Taiwan should strengthen presence in Spratlys: lawmakers
ROC Central News Agency
Kaohsiung, Sept. 4 (CNA) A group of Taiwanese lawmakers suggested Tuesday that the government establish a stronger presence on Taiping Island to safeguard the country's territory, shortly after they visited the disputed South China Sea area to observe a live-fire training drill and inspect a new weapons installation.
Legislator Lin Yu-fang of the ruling Kuomintang, who led the group of three lawmakers on the visit, proposed that the government extend Taiping's 1,150-meter airstrip for improved safety.
"It needs to be lengthened by at least 200 to 300 meters," Lin told the local media.
In light of Vietnam's growing military presence in the region, Lin said, the Taiwan government should invest in building a port on the island so that larger ships and frigates can dock there.
The extension of the airstrip and construction of a port "will help strengthen our combat capabilities," Lin said.
Chen Ting-fei of the major opposition Democratic Progressive Party, also suggested increasing the number of defense personnel stationed on Taiping in view of the escalating tensions over the territorial claims in the region.
Taiwan's Coast Guard Administration (CGA) is responsible for defending Taiping, one of the Spratly Islands.
After her first visit to Taiping, Chen said she supported the idea of redeploying Taiwan's Marine Corps on the island.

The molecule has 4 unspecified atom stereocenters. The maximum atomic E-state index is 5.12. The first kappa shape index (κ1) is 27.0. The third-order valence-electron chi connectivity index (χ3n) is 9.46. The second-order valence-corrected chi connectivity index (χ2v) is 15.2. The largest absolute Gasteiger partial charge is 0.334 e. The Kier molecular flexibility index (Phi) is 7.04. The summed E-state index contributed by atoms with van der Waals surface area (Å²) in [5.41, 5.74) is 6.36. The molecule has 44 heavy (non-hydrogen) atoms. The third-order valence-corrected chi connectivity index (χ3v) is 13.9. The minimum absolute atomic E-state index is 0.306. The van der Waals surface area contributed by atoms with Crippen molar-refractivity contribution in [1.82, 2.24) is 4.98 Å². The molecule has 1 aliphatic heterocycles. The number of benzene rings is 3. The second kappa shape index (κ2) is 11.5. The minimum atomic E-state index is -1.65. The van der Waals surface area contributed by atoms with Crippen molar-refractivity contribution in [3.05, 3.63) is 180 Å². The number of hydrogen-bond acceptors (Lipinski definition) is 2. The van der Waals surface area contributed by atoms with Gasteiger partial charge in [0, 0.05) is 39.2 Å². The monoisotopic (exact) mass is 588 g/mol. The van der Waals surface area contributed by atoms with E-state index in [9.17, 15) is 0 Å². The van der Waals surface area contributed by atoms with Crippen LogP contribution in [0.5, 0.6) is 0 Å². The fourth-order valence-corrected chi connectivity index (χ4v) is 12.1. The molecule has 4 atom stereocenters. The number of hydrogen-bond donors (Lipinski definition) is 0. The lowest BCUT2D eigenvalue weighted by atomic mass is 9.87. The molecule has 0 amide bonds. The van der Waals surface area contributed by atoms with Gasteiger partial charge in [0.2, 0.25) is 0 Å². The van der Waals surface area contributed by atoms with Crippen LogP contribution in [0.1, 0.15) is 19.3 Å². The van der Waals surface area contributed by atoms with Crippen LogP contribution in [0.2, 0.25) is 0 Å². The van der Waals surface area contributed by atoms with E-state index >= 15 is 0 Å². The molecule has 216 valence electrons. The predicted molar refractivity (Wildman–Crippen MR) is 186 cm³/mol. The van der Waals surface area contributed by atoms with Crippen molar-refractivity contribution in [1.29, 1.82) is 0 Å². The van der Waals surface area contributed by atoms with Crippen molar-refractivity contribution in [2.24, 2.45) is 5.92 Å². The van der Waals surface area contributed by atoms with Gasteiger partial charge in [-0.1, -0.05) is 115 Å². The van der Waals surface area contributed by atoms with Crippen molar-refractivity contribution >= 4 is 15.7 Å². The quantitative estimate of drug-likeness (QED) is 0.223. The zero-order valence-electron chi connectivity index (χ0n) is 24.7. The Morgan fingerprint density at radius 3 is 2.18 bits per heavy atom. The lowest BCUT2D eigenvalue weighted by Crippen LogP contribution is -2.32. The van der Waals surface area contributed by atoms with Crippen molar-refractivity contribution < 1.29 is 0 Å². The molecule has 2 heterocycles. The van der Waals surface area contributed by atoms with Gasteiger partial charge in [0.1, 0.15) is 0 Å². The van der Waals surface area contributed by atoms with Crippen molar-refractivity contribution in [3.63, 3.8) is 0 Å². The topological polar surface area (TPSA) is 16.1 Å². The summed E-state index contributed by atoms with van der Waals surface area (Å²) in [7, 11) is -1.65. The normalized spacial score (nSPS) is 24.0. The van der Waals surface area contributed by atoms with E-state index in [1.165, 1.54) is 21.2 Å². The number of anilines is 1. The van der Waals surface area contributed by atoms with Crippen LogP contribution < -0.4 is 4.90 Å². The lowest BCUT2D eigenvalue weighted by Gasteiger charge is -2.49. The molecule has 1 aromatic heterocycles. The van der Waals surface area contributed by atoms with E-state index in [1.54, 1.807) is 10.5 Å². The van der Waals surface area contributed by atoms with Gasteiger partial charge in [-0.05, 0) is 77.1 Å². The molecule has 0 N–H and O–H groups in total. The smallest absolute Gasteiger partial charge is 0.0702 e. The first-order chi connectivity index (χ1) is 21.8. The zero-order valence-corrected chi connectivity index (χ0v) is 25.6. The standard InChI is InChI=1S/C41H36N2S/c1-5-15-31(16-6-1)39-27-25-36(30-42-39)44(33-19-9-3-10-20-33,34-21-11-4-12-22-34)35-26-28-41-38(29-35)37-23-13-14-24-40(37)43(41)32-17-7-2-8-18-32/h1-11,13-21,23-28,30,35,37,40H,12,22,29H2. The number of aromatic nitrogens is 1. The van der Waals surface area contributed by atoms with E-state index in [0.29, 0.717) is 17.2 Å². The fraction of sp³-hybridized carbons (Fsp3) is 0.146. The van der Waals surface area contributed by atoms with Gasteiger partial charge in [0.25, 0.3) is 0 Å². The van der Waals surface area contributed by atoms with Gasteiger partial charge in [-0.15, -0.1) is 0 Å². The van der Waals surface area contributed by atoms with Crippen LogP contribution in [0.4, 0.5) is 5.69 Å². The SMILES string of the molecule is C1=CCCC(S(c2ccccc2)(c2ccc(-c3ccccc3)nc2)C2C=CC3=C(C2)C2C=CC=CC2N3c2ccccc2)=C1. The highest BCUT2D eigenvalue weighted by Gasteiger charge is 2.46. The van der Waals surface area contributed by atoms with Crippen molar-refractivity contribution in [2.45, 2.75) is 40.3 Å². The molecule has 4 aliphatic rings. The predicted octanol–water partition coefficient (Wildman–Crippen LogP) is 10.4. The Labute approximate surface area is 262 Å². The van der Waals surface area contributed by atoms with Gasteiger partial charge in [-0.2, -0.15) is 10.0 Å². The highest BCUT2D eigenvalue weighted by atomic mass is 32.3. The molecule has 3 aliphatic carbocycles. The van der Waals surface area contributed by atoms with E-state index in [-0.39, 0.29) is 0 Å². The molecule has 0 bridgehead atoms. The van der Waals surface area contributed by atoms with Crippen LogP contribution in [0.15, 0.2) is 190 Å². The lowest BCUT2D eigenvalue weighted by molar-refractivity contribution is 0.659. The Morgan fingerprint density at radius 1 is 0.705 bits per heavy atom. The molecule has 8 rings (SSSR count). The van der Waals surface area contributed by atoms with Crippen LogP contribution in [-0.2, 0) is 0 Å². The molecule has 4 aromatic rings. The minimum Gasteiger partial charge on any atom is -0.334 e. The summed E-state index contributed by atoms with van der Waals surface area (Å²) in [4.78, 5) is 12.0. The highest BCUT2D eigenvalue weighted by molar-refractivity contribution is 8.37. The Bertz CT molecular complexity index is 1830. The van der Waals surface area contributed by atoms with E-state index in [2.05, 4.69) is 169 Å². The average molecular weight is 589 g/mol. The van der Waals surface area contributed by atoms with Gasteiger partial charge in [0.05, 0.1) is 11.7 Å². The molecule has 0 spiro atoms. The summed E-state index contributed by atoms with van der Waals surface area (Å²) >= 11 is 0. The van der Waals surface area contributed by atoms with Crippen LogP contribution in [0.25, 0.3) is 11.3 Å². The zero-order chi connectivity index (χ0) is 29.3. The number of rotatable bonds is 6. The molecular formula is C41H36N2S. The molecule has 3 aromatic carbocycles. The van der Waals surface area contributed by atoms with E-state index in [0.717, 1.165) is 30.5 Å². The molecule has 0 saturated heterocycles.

"We hope the Ministry of National Defense will give priority to this issue," Chen said.
She said she hopes Taiwan can join the talks among China and members of the Association of Southeast Asian Nations on the South China Sea issue.
The group of lawmakers spent about two hours on the island, during which they watched the firing of machine guns and 81-mm mortars.
Last month, Taiwan deployed 40-mm anti-aircraft guns and 120-mm mortars on Taiping to beef up defense there but those weapons were not used in Tuesday's drill.
With an area of 0.49 square kilometers, Taiping is the largest of the Spratlys, which lie about 1,600 kilometers southwest of Kaohsiung in southern Taiwan.
The East China Sea region, thought to be rich in oil deposits and marine biodiversity, is claimed either entirely or in part by Brunei, China, Malaysia, Taiwan, Vietnam and the Philippines.
(By Elaine Hou)
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